Green, Davis will compete for crunch-time minutes


Green, Davis will compete for crunch-time minutes

By A.Sherrod Blakely

SALT LAKE CITY The addition of Jeff Green gives the Boston Celtics another versatile player that coach Doc Rivers can use in a lot of ways.

One might be having him on the floor in the fourth quarter, a role that has primarily belonged to Glen Davis.

While Davis saw the bulk of the minutes down the stretch in Boston's 107-102 win over Utah on Monday night, there's no guarantee that Green won't have that job fairly soon.

We saw a glimpse of Green's role expanding when he was the first big man Rivers used off the bench.

Rivers said deciding which of the two will play won't be difficult.

"It depends on who's playing well," Rivers said.

Green comes to a Celtics team where he'll be coming off the bench - something relatively new to him.

In his four seasons with the Oklahoma City Thunder, Green started more than 90 percent of the time.

So he's no stranger to being on the floor in the game's closing minutes.

He isn't sure if Rivers will eventually go with him down the stretch of close games, but he's more than up to the challenge.

Green played nearly five minutes in the fourth quarter on Monday.

Although he only had two points, Davis did a solid job defensively, including blocking a Gordon Hayward lay-up attempt to prevent the Jazz from taking a one-point lead early in the fourth.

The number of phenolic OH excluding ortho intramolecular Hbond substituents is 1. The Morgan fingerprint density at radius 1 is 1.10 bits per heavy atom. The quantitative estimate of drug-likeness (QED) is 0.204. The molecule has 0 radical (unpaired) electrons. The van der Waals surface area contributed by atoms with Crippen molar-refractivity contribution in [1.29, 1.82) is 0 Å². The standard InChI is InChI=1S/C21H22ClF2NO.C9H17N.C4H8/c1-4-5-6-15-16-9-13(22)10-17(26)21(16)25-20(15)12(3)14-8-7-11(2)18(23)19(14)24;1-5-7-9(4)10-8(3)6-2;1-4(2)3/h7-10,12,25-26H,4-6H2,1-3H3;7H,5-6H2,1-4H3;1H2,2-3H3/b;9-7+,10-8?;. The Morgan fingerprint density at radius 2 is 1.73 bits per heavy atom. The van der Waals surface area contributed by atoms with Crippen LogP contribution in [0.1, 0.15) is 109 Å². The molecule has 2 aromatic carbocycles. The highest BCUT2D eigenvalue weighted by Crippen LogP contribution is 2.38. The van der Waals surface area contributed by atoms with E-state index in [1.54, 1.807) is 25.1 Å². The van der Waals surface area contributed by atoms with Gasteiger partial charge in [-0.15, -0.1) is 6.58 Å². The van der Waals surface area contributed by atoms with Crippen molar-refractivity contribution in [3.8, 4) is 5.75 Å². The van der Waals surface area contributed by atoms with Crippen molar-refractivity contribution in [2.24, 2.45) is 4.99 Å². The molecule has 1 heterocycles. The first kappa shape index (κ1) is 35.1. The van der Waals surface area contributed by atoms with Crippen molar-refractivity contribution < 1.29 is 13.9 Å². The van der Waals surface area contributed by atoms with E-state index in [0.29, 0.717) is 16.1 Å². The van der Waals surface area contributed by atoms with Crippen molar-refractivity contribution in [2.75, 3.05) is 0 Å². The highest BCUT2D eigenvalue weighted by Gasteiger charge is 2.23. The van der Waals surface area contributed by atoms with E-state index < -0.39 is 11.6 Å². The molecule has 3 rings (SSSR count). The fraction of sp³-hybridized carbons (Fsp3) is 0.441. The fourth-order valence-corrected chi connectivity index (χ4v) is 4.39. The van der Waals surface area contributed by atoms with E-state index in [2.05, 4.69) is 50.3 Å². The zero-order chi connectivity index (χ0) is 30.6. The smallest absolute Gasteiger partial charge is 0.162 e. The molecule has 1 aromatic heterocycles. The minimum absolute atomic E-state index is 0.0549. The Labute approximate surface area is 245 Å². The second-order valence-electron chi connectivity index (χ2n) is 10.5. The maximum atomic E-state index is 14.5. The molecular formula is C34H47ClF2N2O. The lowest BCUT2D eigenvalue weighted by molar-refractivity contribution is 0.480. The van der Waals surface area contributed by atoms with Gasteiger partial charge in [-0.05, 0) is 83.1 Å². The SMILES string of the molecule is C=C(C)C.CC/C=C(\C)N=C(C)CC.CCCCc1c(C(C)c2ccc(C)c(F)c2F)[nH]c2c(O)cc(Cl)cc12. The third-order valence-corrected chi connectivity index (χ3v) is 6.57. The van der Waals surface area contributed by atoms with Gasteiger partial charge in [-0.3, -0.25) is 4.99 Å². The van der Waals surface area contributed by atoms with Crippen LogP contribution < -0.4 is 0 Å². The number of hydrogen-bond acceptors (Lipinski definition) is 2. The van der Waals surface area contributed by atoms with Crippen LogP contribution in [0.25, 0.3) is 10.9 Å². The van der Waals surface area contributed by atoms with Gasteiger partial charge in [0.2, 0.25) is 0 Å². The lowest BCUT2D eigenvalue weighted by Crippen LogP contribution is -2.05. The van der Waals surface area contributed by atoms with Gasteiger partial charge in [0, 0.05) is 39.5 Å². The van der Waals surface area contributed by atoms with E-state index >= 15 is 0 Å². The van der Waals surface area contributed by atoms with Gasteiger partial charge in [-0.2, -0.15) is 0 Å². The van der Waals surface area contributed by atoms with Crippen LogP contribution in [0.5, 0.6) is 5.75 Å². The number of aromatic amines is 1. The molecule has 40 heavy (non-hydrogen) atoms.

"Jeff is probably one of the most versatile guys I've been around," said Boston's Kevin Garnett. "He's . . . it just looks like . . . he does a lot of things that, he just makes it look simple. I can't put it into words right now. I'm glad he's an addition to our team."

As far as getting an opportunity to play in the fourth quarter, Green told that, "It's cool," and added, "that shows that Rivers has a lot of faith in my game, allowing me to be out at the end of games."

For Davis, one of the league's top sixth men this season, he is often on the floor late in the game at the center position.

He was on Monday, and came up with a number of important plays in helping the Celtics squeak out the victory.

Davis finished with nine points, five of which came in the fourth. He made three of four free throws, including one that broke a 94-94 tie with 3:44 to play.

He understands that the Celtics adding Green will result in him having to compete with another versatile forward for playing time.

"It helps a lot," Davis said of the competition. "Just to have a guy of his caliber. He does so many things. It just helps us in so many ways."

But Davis, who played the entire fourth quarter on Monday, understands that Green's emergence may result in his playing time being trimmed some.

No worries, says Davis.

"It is what it is," Davis told "You gonna have to fight for minutes. That's just what it is. No matter how much you've proven yourself, there's always something they think you need no matter what you do. So for me, I'm just here to play."